Just in case you missed part one of this thought on Black tax, you can click here
Black tax vs Black parents
In the process of undoing the impact of inequality in our families, each generation has to sacrifice a portion of its individual comforts and sometimes opportunities just so they can be able to create a better start for the next generation.
This is what many parents like mine did and they still continue to do so. My dad could have easily been a prominent businessman and my mother could have been the nurse she wanted to be but they had to sacrifice the little resources they had just so they can create an environment for their children to get a better start in life compared to theirs.
We are the bridge generation
I come from a very humble background but I am proud because I was brought up by selfless and resolute parents. But they are now old and their bodies are starting to give in to the ailments of ageing. Plus quality affordable healthcare is still a pipe dream in South Africa. Which means, now and then I need to assist where it’s necessary. This extends to my brother and I helping our younger sibling and so forth.
Like our parents, we often surrender parts of our lives for the opportunities of the next generation and the dignity of our parents.
Let’s pause and clarify the confusion
The term Black tax is offensive in the context of explaining your role in reciprocating support to the hands that gave up their life so that yours can grab hold of slightly better days. Thinking like that is expressly void of the principle of Ubuntu and love.
I mean, if you grew up in the townships or in the rural areas you will know that your upbringing was above ordinary because your parents did more than just provide protection, food, education and discipline etc. You know that they hustled hard for you, sometimes at the expense of their dignity. The only difference is we have more access and exposure to the world than our parents. This means that as a matter of principle our children should worry less about us when we’re old.
I grew up around mothers who went house-to-house offering to wash blankets by hand and feet. I grew up around women who sold vetkoeks and sweets at schools, the community clinic and at the taxi rank. I know retrenched and unemployed men who operate mini braai stands at the corners of busy intersections and in front clubs and taverns. They do it all so that their children may not fall prey to the elements.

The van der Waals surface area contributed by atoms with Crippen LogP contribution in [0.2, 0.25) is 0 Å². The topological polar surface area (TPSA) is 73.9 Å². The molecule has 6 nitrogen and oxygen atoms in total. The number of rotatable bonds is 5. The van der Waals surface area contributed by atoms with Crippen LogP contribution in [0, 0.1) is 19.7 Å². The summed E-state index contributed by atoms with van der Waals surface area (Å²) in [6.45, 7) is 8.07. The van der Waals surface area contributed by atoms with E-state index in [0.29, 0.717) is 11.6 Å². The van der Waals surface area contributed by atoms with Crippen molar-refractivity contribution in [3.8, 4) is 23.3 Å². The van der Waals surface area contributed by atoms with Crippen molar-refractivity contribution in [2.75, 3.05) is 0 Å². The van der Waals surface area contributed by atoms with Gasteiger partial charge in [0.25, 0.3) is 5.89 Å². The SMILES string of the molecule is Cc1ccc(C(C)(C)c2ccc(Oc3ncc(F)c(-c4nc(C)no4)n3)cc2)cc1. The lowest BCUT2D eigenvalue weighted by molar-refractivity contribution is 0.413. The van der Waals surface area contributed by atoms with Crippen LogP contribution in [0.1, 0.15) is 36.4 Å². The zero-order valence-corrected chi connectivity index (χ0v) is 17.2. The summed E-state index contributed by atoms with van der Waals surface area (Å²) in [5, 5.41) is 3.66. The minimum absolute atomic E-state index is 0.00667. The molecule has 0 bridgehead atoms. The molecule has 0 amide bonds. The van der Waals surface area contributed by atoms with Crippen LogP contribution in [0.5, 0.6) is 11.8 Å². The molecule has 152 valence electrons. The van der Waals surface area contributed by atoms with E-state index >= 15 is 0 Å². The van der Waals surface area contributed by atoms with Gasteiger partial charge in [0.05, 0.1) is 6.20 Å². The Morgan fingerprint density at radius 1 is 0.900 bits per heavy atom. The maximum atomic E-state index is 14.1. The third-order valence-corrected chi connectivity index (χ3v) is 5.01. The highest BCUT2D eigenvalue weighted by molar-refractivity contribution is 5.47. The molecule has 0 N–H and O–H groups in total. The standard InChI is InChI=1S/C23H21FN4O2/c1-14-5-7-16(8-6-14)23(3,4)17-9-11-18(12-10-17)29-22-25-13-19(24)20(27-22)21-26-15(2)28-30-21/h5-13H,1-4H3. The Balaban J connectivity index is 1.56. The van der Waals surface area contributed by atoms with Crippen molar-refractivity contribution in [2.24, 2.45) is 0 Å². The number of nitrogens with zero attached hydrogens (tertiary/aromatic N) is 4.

My dad sold meat at some point from the boot of his Ford Cortina, whilst working for PA and afterwards Cross Cape. My mother ran our family spaza shop whilst working as a domestic worker. When I was about eleven years old, fortnight and month-end Saturday mornings and Sunday afternoons meant walking zone-to-zone and knocking door-to-door selling Russian sausages. I still remember these days, I carried the sausages in a white ice-cream container with Milky lane branded in red and white on the lid, I carried a fork and a dry dishcloth to ensure that no one grabbed them by hand. In hindsight, experiences like this watered my entrepreneurial seeds.
See, we give to our parents not because we are emotionally blackmailed by their sacrifices, but we do so because we understand the principle of honour.
Ubuntu in the context of supporting our parents is about honouring who we are becoming. The principle of honouring your parents is as true to the African philosophy of Ubuntu as it is to any interpretation you may have of the Christian faith. It is a thank you that can never be enough. I am a huge believer in seeds. And honouring our parents is one of those seeds that leave our hands (with great discomfort at times) but their fruit never leaves our lives.
Lastly, it is not in any African culture for parents to expect their children to take care of them but it is in every African culture for children to honour their parents, according to each family’s individual position or circumstances.
Let me know if you agree or nah!